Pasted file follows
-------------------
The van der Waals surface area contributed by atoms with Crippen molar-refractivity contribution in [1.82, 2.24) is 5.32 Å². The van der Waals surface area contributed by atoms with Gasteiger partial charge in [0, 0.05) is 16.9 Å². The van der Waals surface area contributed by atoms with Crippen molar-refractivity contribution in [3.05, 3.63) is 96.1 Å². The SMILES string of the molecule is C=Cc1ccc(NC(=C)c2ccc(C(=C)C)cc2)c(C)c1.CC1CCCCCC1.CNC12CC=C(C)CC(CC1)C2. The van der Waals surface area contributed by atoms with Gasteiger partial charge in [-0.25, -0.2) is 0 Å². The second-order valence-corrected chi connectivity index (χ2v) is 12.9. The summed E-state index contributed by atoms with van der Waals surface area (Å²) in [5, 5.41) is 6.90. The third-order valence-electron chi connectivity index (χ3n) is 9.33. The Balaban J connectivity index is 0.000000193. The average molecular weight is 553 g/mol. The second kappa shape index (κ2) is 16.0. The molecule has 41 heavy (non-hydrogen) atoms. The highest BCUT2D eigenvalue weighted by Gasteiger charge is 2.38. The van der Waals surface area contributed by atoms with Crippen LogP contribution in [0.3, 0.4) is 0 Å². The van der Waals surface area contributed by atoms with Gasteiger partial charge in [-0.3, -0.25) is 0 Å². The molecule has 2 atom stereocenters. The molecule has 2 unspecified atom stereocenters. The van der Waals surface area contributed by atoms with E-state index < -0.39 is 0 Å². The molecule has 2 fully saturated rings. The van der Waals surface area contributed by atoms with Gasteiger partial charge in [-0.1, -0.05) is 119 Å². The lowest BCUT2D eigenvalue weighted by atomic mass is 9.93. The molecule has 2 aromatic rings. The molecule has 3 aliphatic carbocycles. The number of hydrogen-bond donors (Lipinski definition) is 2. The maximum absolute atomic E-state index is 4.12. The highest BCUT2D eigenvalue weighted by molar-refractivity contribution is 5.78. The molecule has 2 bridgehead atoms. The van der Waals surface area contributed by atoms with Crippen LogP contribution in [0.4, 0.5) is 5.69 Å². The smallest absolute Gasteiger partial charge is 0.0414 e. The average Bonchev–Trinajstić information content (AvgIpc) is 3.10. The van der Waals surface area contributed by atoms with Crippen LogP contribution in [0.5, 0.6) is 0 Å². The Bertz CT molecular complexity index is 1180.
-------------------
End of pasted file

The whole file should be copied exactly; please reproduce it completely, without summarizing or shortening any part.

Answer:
The van der Waals surface area contributed by atoms with Crippen molar-refractivity contribution in [1.82, 2.24) is 5.32 Å². The van der Waals surface area contributed by atoms with Gasteiger partial charge in [0, 0.05) is 16.9 Å². The van der Waals surface area contributed by atoms with Crippen molar-refractivity contribution in [3.05, 3.63) is 96.1 Å². The SMILES string of the molecule is C=Cc1ccc(NC(=C)c2ccc(C(=C)C)cc2)c(C)c1.CC1CCCCCC1.CNC12CC=C(C)CC(CC1)C2. The van der Waals surface area contributed by atoms with Gasteiger partial charge in [-0.25, -0.2) is 0 Å². The second-order valence-corrected chi connectivity index (χ2v) is 12.9. The summed E-state index contributed by atoms with van der Waals surface area (Å²) in [5, 5.41) is 6.90. The third-order valence-electron chi connectivity index (χ3n) is 9.33. The Balaban J connectivity index is 0.000000193. The average molecular weight is 553 g/mol. The second kappa shape index (κ2) is 16.0. The molecule has 41 heavy (non-hydrogen) atoms. The highest BCUT2D eigenvalue weighted by Gasteiger charge is 2.38. The van der Waals surface area contributed by atoms with Crippen LogP contribution in [0.3, 0.4) is 0 Å². The van der Waals surface area contributed by atoms with Gasteiger partial charge in [-0.3, -0.25) is 0 Å². The molecule has 2 atom stereocenters. The molecule has 2 unspecified atom stereocenters. The van der Waals surface area contributed by atoms with E-state index < -0.39 is 0 Å². The molecule has 2 fully saturated rings. The van der Waals surface area contributed by atoms with Gasteiger partial charge in [-0.1, -0.05) is 119 Å². The lowest BCUT2D eigenvalue weighted by atomic mass is 9.93. The molecule has 2 aromatic rings. The molecule has 3 aliphatic carbocycles. The number of hydrogen-bond donors (Lipinski definition) is 2. The maximum absolute atomic E-state index is 4.12. The highest BCUT2D eigenvalue weighted by molar-refractivity contribution is 5.78. The molecule has 2 bridgehead atoms. The van der Waals surface area contributed by atoms with Crippen LogP contribution in [0.4, 0.5) is 5.69 Å². The smallest absolute Gasteiger partial charge is 0.0414 e. The average Bonchev–Trinajstić information content (AvgIpc) is 3.10. The van der Waals surface area contributed by atoms with Crippen LogP contribution in [0.5, 0.6) is 0 Å². The Bertz CT molecular complexity index is 1180.